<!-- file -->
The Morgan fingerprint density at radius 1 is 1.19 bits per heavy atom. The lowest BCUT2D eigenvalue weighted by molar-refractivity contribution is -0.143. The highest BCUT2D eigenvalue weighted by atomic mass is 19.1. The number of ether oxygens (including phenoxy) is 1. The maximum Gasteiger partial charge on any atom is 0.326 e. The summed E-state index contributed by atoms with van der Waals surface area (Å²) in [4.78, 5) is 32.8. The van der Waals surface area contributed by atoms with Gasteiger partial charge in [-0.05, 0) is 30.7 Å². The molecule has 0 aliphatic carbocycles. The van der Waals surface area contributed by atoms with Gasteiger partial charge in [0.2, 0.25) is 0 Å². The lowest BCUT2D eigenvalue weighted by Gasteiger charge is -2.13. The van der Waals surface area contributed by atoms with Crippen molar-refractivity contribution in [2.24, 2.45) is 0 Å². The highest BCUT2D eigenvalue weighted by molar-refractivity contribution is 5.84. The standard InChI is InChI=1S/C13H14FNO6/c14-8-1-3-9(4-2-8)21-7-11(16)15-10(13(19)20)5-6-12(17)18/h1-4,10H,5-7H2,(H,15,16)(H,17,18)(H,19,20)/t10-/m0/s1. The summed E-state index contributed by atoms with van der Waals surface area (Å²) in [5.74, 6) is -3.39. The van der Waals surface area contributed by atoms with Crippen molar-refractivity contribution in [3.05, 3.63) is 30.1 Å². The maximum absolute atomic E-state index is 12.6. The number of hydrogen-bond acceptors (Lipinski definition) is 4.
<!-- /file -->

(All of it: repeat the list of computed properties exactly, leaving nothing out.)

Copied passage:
The Morgan fingerprint density at radius 1 is 1.19 bits per heavy atom. The lowest BCUT2D eigenvalue weighted by molar-refractivity contribution is -0.143. The highest BCUT2D eigenvalue weighted by atomic mass is 19.1. The number of ether oxygens (including phenoxy) is 1. The maximum Gasteiger partial charge on any atom is 0.326 e. The summed E-state index contributed by atoms with van der Waals surface area (Å²) in [4.78, 5) is 32.8. The van der Waals surface area contributed by atoms with Gasteiger partial charge in [-0.05, 0) is 30.7 Å². The molecule has 0 aliphatic carbocycles. The van der Waals surface area contributed by atoms with Gasteiger partial charge in [0.2, 0.25) is 0 Å². The lowest BCUT2D eigenvalue weighted by Gasteiger charge is -2.13. The van der Waals surface area contributed by atoms with Crippen molar-refractivity contribution in [2.24, 2.45) is 0 Å². The highest BCUT2D eigenvalue weighted by molar-refractivity contribution is 5.84. The standard InChI is InChI=1S/C13H14FNO6/c14-8-1-3-9(4-2-8)21-7-11(16)15-10(13(19)20)5-6-12(17)18/h1-4,10H,5-7H2,(H,15,16)(H,17,18)(H,19,20)/t10-/m0/s1. The summed E-state index contributed by atoms with van der Waals surface area (Å²) in [5.74, 6) is -3.39. The van der Waals surface area contributed by atoms with Crippen molar-refractivity contribution in [3.05, 3.63) is 30.1 Å². The maximum absolute atomic E-state index is 12.6. The number of hydrogen-bond acceptors (Lipinski definition) is 4.